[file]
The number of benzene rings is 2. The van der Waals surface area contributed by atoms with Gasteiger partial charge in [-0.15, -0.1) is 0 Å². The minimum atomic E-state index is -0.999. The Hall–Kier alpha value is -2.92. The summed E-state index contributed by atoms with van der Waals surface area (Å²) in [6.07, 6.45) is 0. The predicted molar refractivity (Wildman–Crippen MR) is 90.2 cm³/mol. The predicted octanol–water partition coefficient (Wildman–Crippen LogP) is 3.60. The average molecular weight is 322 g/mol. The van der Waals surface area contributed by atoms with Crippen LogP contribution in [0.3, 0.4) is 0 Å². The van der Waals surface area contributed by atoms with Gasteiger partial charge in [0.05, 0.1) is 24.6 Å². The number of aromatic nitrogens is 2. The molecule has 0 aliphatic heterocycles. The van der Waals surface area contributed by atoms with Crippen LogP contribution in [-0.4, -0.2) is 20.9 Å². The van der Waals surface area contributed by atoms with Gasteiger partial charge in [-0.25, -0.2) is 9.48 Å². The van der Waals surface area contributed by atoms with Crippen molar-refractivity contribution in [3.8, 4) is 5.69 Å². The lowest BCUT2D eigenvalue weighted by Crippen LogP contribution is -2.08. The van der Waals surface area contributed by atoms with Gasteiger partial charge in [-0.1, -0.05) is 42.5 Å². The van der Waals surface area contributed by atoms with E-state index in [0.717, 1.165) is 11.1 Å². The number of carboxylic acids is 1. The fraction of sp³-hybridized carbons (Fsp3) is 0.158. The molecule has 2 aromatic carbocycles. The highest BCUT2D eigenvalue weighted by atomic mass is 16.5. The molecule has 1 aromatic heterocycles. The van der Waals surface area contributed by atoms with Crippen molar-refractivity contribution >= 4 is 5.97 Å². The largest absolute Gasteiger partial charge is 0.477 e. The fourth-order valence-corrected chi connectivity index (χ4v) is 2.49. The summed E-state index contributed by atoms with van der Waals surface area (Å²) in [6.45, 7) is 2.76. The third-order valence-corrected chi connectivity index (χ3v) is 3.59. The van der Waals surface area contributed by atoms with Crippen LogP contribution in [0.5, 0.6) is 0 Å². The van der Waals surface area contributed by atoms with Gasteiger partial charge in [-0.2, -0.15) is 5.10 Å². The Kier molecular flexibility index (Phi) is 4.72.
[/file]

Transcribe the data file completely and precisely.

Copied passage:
The number of benzene rings is 2. The van der Waals surface area contributed by atoms with Gasteiger partial charge in [-0.15, -0.1) is 0 Å². The minimum atomic E-state index is -0.999. The Hall–Kier alpha value is -2.92. The summed E-state index contributed by atoms with van der Waals surface area (Å²) in [6.07, 6.45) is 0. The predicted molar refractivity (Wildman–Crippen MR) is 90.2 cm³/mol. The predicted octanol–water partition coefficient (Wildman–Crippen LogP) is 3.60. The average molecular weight is 322 g/mol. The van der Waals surface area contributed by atoms with Crippen LogP contribution in [0.3, 0.4) is 0 Å². The van der Waals surface area contributed by atoms with Gasteiger partial charge in [0.05, 0.1) is 24.6 Å². The number of aromatic nitrogens is 2. The molecule has 0 aliphatic heterocycles. The van der Waals surface area contributed by atoms with Crippen LogP contribution in [-0.4, -0.2) is 20.9 Å². The van der Waals surface area contributed by atoms with Gasteiger partial charge in [-0.25, -0.2) is 9.48 Å². The van der Waals surface area contributed by atoms with Crippen molar-refractivity contribution in [3.8, 4) is 5.69 Å². The lowest BCUT2D eigenvalue weighted by Crippen LogP contribution is -2.08. The van der Waals surface area contributed by atoms with Gasteiger partial charge in [-0.1, -0.05) is 42.5 Å². The van der Waals surface area contributed by atoms with E-state index in [0.717, 1.165) is 11.1 Å². The number of carboxylic acids is 1. The fraction of sp³-hybridized carbons (Fsp3) is 0.158. The molecule has 2 aromatic carbocycles. The highest BCUT2D eigenvalue weighted by atomic mass is 16.5. The molecule has 1 aromatic heterocycles. The van der Waals surface area contributed by atoms with Crippen molar-refractivity contribution >= 4 is 5.97 Å². The largest absolute Gasteiger partial charge is 0.477 e. The fourth-order valence-corrected chi connectivity index (χ4v) is 2.49. The summed E-state index contributed by atoms with van der Waals surface area (Å²) in [6.45, 7) is 2.76. The third-order valence-corrected chi connectivity index (χ3v) is 3.59. The van der Waals surface area contributed by atoms with Crippen LogP contribution in [0.5, 0.6) is 0 Å². The van der Waals surface area contributed by atoms with Gasteiger partial charge in [-0.2, -0.15) is 5.10 Å². The Kier molecular flexibility index (Phi) is 4.72.